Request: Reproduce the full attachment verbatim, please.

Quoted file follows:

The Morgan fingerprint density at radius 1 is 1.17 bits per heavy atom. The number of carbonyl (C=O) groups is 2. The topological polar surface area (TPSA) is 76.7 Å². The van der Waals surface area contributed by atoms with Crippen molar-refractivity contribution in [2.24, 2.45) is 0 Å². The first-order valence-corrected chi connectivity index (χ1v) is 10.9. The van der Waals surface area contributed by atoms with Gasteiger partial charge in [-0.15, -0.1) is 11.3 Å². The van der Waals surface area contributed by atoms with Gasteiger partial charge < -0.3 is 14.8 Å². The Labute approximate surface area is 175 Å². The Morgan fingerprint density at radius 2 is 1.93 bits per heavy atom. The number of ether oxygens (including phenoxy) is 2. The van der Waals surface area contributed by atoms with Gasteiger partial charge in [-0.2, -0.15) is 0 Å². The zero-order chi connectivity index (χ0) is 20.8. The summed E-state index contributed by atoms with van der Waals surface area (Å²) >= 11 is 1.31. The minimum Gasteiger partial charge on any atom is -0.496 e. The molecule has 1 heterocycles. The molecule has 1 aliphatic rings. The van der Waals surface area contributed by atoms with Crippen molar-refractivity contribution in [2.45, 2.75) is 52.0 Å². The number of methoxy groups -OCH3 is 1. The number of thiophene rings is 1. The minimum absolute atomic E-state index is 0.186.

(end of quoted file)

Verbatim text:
The Morgan fingerprint density at radius 1 is 1.17 bits per heavy atom. The number of carbonyl (C=O) groups is 2. The topological polar surface area (TPSA) is 76.7 Å². The van der Waals surface area contributed by atoms with Crippen molar-refractivity contribution in [2.24, 2.45) is 0 Å². The first-order valence-corrected chi connectivity index (χ1v) is 10.9. The van der Waals surface area contributed by atoms with Gasteiger partial charge in [-0.15, -0.1) is 11.3 Å². The van der Waals surface area contributed by atoms with Gasteiger partial charge < -0.3 is 14.8 Å². The Labute approximate surface area is 175 Å². The Morgan fingerprint density at radius 2 is 1.93 bits per heavy atom. The number of ether oxygens (including phenoxy) is 2. The van der Waals surface area contributed by atoms with Gasteiger partial charge in [-0.2, -0.15) is 0 Å². The zero-order chi connectivity index (χ0) is 20.8. The summed E-state index contributed by atoms with van der Waals surface area (Å²) >= 11 is 1.31. The minimum Gasteiger partial charge on any atom is -0.496 e. The molecule has 1 heterocycles. The molecule has 1 aliphatic rings. The van der Waals surface area contributed by atoms with Crippen molar-refractivity contribution in [2.45, 2.75) is 52.0 Å². The number of methoxy groups -OCH3 is 1. The number of thiophene rings is 1. The minimum absolute atomic E-state index is 0.186.